Twitter is in the early stages.  Geeks and early adopters (aka, "The Digerati") have embraced the service with gusto.  Mainstream media has not only reported on it, but has also begun to integrate it into their operations.  The New York Times, The New York Daily News, CNN and numerous other traditional media outlets tweet and interact with the Twittersphere. The 2008 Presidential campaign was all over Twitter, as were others on the state and local levels.  Onsome levels it is a Digerati manner of preaching to the converted. But as it grows and becomes more mainstream, the power of this message delivery system will continue to expand, in all manner and sorts.

Again, though, it is critical to note that this is all early stage.  Twitter, which currently is not generating ad revenue, will likely be a merger target (for wads of cash and stock, but not the Facebook valuation sort of money that peaked before the bottom dropped out of the economy) of one of the remaining major media giants.

Major Media , also known as Mainstream Media, sometimes referred to as Old Media, can incorporate Twitter and blogs and wikis as integration of messaging.  This allows the audience (or target or customer base or consumer or community of interest) to interact, to respond, to have a voice or to become part of the process.  A wonderful open source microblogging service, identi.ca, is based on Laconica
"the Open Source µ-blogging tool."  What does this mean? It means anyone, any company or enterprise --you!!-- can use it internally or outwardly.  Your own twitterifficish tool, available to all.

Other businesses and media have been investigating methods of using the internet to their benefit.  Brick and mortar stores seek online outlets or enhancements of and from the online world.  Which brings us back to the grocery store, as teased in the prior blog post, and mentioned above at the heading of this one.

Howard and I will be speaking at Social Media Jungle at CES about how to approach getting one's message out in what we call The Three Screen World.  Those three screens are the TV, the Computer Monitor, and the Handheld Device (cellphone, Blackberry, Palm, iPhone, iTouch,
iPod and many more).  In tough times it is more important than ever to reach a target market group.  Using the tools of the three screens, one can make viable, actionable impressions.

Soon we will see portable coupons and alerts in all sorts of retail venues.  Predictive logic, collaborative filtering, and opt-in messaging will enhance the shopping experience.  Seminars are being given to all sorts of businesses by companies engaged in making these things happen.  Sometimes their audiences grab the opportunity. Other times those in the audience, the very merchants and decision-makers who need to embrace and adapt technology, miss the true fact that these enhancements or solutions are available right now.  Today, and even more so tomorrow and the next day.

At Jeff Pulver's first Social Media Jungle I related a story from my own real life, an experience I had as a regular shopper.  It was about my own grocery shopping and how I integrate new media into the process.  Shortly after that I heard from a friend at a major agency who was conducting a survey on grocery shopping.  I sent her the story, and noted that I really ought to blog it.  So here goes:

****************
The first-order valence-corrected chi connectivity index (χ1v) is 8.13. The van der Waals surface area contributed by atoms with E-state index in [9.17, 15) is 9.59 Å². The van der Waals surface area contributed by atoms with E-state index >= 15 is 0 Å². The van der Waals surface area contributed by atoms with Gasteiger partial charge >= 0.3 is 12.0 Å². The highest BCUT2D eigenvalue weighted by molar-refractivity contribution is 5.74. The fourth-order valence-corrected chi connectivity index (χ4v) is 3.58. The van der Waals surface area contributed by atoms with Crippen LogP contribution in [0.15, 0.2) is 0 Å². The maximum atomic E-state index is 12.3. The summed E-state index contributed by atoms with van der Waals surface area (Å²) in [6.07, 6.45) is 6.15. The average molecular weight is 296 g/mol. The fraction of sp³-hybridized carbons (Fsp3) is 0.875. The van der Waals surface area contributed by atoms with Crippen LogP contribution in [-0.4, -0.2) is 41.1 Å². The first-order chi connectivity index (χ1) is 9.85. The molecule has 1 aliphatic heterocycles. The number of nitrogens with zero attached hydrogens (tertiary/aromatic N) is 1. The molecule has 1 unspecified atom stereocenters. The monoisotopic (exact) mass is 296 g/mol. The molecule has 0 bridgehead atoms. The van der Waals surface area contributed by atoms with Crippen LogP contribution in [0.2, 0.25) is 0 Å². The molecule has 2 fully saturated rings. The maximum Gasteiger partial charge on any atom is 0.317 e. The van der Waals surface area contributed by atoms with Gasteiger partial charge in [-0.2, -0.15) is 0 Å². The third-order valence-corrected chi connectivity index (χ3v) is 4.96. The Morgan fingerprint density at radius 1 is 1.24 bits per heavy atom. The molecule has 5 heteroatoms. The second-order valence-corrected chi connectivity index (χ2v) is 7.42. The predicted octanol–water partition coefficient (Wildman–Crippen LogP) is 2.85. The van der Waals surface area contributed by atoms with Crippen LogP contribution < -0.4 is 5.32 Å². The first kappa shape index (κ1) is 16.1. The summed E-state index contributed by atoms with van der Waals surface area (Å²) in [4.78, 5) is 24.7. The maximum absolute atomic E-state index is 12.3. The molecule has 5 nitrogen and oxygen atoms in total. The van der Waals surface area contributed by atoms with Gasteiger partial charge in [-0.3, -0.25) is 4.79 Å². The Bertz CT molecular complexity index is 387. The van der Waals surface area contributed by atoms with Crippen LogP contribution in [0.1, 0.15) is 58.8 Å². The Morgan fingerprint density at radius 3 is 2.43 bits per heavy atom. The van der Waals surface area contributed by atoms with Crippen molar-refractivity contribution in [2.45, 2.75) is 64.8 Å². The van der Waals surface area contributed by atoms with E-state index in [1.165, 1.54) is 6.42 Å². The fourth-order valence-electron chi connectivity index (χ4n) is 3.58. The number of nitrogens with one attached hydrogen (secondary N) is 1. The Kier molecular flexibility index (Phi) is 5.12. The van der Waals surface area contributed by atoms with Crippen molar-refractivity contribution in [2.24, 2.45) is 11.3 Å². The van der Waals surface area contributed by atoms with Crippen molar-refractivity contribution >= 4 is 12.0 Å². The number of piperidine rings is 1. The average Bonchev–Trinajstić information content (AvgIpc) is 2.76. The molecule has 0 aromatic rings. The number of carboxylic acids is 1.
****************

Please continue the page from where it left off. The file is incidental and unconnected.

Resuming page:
Let me tell you you about my interaction with the manager of my local grocery

store, regarding using the web, and her utter shock of seeing "the future" as it had
 been promised to her at a grocer's convention, taking place right here, right now, in the present.

Every week  I read the store's circular on the web.  It has a feature allowing the reader to
click on items from the circular and post them to a shopping list.  Then  I email my list,
using the utility in the store's online weekly shopper, to my gmail address, so I can have it
in my hand as I shop. 

On a recent tip to the grocery I'd asked the service desk if something was in stock in the back, and
the manager went to the back to get it for me, and asked me to meet her by the area in the

aisle where it would go.  When she arrived there she saw me looking at my Blackberry and asked
me what I was doing.  I explained that I was checking my shopping list, that I used the weekly online
shopper to email myself the list.  This way nothing forgotten, and the list is always accessible.

She said, "Wow!  I attended a grocery store manager's conference two weeks ago, and they said that
would be the future of shopping!"

I welcomed her to the future, and thanked her for getting me the item from the back.  She was dumbfounded
that what she'd been told, what she perceived as the future,  was actually and in fact a reality, and in the
moment, not just some promise of a whiz bang techie future.

I told her that this was just the tip of the iceberg.  Tools, interactive presence, mobility, RFID and extension
of the experience are all upon us.  Early adapters are not necessarily just technonerds.

This is where the three screen world and social media converge to enhance a standard weekly (or more often)
shopping experience.  Integrate print into the mix and this is a marketing and advertising bonanza, in that it

can be measured and used to maximize all the elements for gain.  And it is lifestyle, not just shopping, when it
comes to groceries.

The store is part of a chain, with a consistent advertising presence on TV and Radio.  The website adds another element.  I use the site to send the message to my phone.  If the service the store uses for their online presence had a little more savvy, they would add a "send to to your mobile device" button as an online menu option for the users.  There's a specific audience using the website, as well as a subset using their mobile or handheld devices in the shopping experience.  The store could target specific messages (specials, perhaps, discounts?) to these groups.

Fellow Social Media Jungle presenter Justin Levy writes in his blog about other technologies coming to the grocery.  What Justin writes about  has been a common option in many groceries in the UK and elsewhere.  Click here to read Justin's interesting tech-shopping experience.  It is use of yet another screen, a handheld one, at that.